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    FAQ: Colorado’s Rules of Discovery In Criminal Cases


    Introduction – there are few more critically important procedures in criminal cases than the process known as ” making discovery.”  In Colorado – Rule 16 of the Colorado Rules of Criminal Procedure governs this important stage of the defense of Colorado Criminal Cases.

    Discovery is the process by which the prosecutor, court investigator, judge and defendant share information. The purpose of discovery is to eliminate “trial by surprise,” increase efficiency in court proceedings by focusing the trial on the factual disputes between parties, and produce fairer and more accurate outcomes.

    Opponents have argued that increased discovery provides the material and the incentive for defendants to custom tailor their testimony to the prosecution’s evidence and would give defendants the opportunity to harass potential witnesses in advance of trial.

    Colorado  Prosecution’s Basic Discovery Obligations

    Exculpatory Material- Due Process requires that a prosecutor disclose material, exculpatory evidence that would either prove the defendant’s innocence, mitigate the level of culpability, or otherwise favorably impact the defendant’s case. In the United States, this material is sometimes called Brady Material

    Brady Material is any evidence which, if believed, would be favorable to the defendant.

    It includes at least three types of evidence

    Exculpatory Evidence – Evidence which would tend to make an affirmative demonstration of the defendant’s innocence or negate evidence of guilt.

    Mitigation Evidence – Evidence which would reduce the degree of guilt from one class of crimes to another (for instance, from first degree murder to voluntary manslaughter) or would in some other way reduce the defendant’s sentence.

    Impeachment Evidence – Evidence that diminishes the credibility of a prosecution or defense witness. This includes any deals made between the prosecutor and a witness.

    Materiality under Brady

    In United States v. Bagley  the Supreme Court concluded that a defendant’s conviction should be reversed if the prosecutor failed to turn over “Brady Material” and there is a “reasonable probability that, had the evidence been disclosed to the defense, the result of the proceedings would have been different.” In 1999, the Supreme Court summarized the Bagley Rule as having three elements:

    1. The evidence at issue must be favorable to the accused, either because it is exculpatory, or because it is impeaching

    2. That evidence must have been suppressed by the State, either willfully or inadvertently

    3. Prejudice must have ensued.

    Prosecutor’s Duty under Brady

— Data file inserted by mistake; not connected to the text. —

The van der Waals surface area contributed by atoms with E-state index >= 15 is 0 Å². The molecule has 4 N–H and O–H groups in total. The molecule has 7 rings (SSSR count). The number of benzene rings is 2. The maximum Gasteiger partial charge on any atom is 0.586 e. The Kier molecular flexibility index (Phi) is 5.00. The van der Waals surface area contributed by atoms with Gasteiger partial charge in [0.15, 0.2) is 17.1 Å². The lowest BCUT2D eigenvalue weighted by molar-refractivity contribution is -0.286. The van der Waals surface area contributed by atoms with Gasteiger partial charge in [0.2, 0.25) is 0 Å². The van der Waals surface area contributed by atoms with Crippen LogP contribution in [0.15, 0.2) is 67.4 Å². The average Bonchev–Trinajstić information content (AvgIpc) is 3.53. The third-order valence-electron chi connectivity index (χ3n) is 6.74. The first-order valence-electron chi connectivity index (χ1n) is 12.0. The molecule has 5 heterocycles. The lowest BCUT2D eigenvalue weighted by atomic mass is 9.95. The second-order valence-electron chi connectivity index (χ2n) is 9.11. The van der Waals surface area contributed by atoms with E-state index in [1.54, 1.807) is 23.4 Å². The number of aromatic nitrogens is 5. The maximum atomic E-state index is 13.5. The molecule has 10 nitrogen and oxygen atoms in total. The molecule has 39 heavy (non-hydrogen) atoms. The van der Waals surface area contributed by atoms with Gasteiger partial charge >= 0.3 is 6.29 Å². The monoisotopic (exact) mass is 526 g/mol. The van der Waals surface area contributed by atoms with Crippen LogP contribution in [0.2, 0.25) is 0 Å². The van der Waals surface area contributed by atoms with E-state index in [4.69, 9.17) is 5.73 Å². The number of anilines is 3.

Because the prosecutor represents the entire government, she has a duty to learn of any favorable evidence known to other government agencies. Once all this material has been collected, the prosecutor must make a determination as to whether any piece of evidence alone, or in conjunction with other evidence, requires disclosure.

    Brady Material and Police Misconduct

    One issue which still appears unresolved is whether the prosecution has a duty to disclose prior police misconduct as “Brady Material.” Proponents of this kind of discovery contend that if the defense raises police misconduct as a defense to a crime, prior bad conduct of the officer becomes material and exculpatory as impeachment evidence.

    Opponents contend that permitting extensive discovery from the police officer’s personal file would violate the officer’s right to privacy and distract the court from the determination of guilt or innocence by turning the proceedings into a test of the officer’s credibility.

    Many states, such as Colorado,  permit limited “in camera” review of an officer’s private personal file. The judge will then make a determination as to whether any evidence inside is material and exculpatory. When the evidence is released, it is sometimes done under a protective order.

    Witness Lists – The prosecution may be required to disclose a list with the names and addresses of potential witnesses at trial.

    Witness Statements – The prosecution may be required to disclose any written or recorded witness statements collected during its investigation.

    Defendant’s Statements – In Colorado the prosecution is required to disclose any statements by the defendant, written or oral, regardless of whether they are exculpatory in nature.

    Criminal Records- Prosecution may be required to disclose the defendant’s own criminal record.

    Scientific Reports – Prosecution may be required to disclose scientific reports produced by experts, regardless of whether those reports are in fact going to be used at trial.


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    H. Michael Steinberg Esq.
    Attorney and Counselor at Law
    The Colorado Criminal Defense Law Firm of H. Michael Steinberg
    A Denver, Colorado Lawyer Focused Exclusively On
    Colorado Criminal Law For Over 40 Years.
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    8400 East Prentice Ave, Penthouse 1500
    Greenwood Village, Colorado, 80111
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